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Brain Inj. 2015;29(4):455-61. doi: 10.3109/02699052.2014.995229. Epub 2015 Jan 7.

Neuroanatomical basis of paroxysmal sympathetic hyperactivity: a diffusion tensor imaging analysis.

Author information

1
Department of Neurology and Emergency Medicine, Oregon Health & Science University , Portland, OR , USA .

Abstract

PRIMARY OBJECTIVE:

Paroxysmal sympathetic hyperactivity (PSH) is observed in a sub-set of patients with moderate-to-severe traumatic brain injury (TBI). The neuroanatomical basis of PSH is poorly understood. It is hypothesized that PSH is linked to changes in connectivity within the central autonomic network.

RESEARCH DESIGN:

Retrospective analysis in a sub-set of patients from a multi-centre, prospective cohort study Methods and procedures: Adult patients who were <3 weeks after severe TBI were enrolled and screened for PSH using a standard definition. Patients underwent multimodal MRI, which included quantitative diffusion tensor imaging.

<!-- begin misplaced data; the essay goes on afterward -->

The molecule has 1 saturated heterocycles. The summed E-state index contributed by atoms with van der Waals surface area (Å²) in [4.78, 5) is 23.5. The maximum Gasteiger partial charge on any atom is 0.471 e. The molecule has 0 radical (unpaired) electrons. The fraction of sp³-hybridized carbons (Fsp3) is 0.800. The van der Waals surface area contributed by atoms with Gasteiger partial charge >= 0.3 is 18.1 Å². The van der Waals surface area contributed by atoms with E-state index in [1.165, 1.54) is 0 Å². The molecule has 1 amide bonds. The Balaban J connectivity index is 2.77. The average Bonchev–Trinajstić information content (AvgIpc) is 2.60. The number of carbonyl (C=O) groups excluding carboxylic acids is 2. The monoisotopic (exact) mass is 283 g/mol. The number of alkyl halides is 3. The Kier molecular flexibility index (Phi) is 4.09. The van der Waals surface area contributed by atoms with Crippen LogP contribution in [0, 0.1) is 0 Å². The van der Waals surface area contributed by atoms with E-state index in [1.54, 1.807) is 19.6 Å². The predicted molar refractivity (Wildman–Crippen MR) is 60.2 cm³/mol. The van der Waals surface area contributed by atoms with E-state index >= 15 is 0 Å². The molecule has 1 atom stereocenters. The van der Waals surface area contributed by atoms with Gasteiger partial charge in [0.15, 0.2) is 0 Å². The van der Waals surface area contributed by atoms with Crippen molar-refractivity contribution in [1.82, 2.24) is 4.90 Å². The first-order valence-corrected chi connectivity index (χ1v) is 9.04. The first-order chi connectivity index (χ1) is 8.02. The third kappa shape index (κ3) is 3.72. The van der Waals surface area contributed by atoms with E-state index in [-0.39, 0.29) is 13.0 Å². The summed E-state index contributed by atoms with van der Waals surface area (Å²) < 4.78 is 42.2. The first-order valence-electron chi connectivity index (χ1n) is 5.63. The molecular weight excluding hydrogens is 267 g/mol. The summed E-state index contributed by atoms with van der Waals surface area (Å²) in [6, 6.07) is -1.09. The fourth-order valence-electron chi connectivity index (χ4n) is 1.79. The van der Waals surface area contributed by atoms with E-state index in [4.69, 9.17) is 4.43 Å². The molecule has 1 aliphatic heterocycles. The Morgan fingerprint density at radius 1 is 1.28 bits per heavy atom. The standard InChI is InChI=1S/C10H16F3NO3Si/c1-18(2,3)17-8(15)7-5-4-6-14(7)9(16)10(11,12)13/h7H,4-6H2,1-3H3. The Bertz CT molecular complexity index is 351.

MAIN OUTCOMES AND RESULTS:

Principal component analysis (PCA) was used to resolve the set of tracts into components. Ability to predict PSH was evaluated via area under the receiver operating characteristic (AUROC) and tree-based classification analyses. Among 102 enrolled patients, 16 met criteria for PSH. The first principle component was significantly associated (p = 0.024, AUROC = 0.867) with PSH status even after controlling for age and admission GCS. In a classification tree analysis, age, GCS and decreased FA in the splenium of the corpus callosum and in the right posterior limb of the internal capsule discriminated PSH vs no PSH with an AUROC of 0.933.

CONCLUSIONS:

Disconnection involving the posterior corpus callosum and of the posterior limb of the internal capsule may play a role in the pathogenesis or expression of PSH.

KEYWORDS:

Diffusion tensor imaging; paroxysmal sympathetic hyperactivity; traumatic brain injury

PMID:
25565392
PMCID:
PMC4397147
DOI:
10.3109/02699052.2014.995229
[Indexed for MEDLINE]
Free PMC Article

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